Berlin 1936: Sixteen Days in August. Oliver Hilmes. Bodley Head, £16.99

Anyone unwise enough to travel to this summer’s football World Cup in Russia should, on the plane to Moscow, read Berlin 1936, the new account of the Olympics hosted by the Nazis. Vladimir Putin is not the first strongman leader to use the hosting of an international sporting tournament, replete with bogus notions of brotherly love trumpeted by sporting officialdom, to bamboozle enemies and convey strength.

Hitler and his team knew what they were doing. In 1936, a German regime rapidly rearming still needed more time to be fighting fit for the war the Führer was determined to wage. He was not yet ready to knock out or settle with the West and then to conquer the East. The world going to Berlin bought the Nazis valuable time before the West woke up to Hitler’s true intentions. Dignitaries such as Britain’s Sir Henry “Chips” Channon were wooed and flattered with no expense spared.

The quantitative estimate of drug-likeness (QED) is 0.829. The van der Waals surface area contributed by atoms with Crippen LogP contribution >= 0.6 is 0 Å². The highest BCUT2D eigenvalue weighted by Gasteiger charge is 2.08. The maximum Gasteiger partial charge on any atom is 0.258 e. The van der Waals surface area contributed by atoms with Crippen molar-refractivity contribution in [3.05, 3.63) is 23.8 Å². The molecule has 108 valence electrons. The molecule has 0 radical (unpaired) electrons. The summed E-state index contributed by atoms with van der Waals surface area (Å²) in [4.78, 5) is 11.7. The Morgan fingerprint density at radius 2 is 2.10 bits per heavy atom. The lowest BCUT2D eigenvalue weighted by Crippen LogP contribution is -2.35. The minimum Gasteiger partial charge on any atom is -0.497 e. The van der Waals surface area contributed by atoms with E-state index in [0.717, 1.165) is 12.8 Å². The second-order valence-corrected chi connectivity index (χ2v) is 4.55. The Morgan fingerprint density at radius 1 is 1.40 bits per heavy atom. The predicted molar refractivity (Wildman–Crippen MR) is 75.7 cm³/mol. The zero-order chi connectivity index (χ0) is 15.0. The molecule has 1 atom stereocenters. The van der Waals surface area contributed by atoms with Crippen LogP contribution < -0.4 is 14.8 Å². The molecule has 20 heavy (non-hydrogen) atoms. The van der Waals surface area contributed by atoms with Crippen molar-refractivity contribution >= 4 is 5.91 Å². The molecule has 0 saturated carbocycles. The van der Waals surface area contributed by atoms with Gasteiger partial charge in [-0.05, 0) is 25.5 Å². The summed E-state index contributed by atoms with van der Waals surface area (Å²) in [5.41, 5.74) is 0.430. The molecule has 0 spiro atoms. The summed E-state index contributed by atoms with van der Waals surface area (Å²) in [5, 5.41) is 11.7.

Putin the cunning kleptocrat is more opportunistic and seems to be interested primarily in sowing confusion about his intentions in order to maintain his own power rather than starting a “hot” war. After a period of aggressive incursion abroad and expansion, hosting the World Cup on Russian soil provides Putin with an opportunity to play the beneficent, proud, nationalist archetype.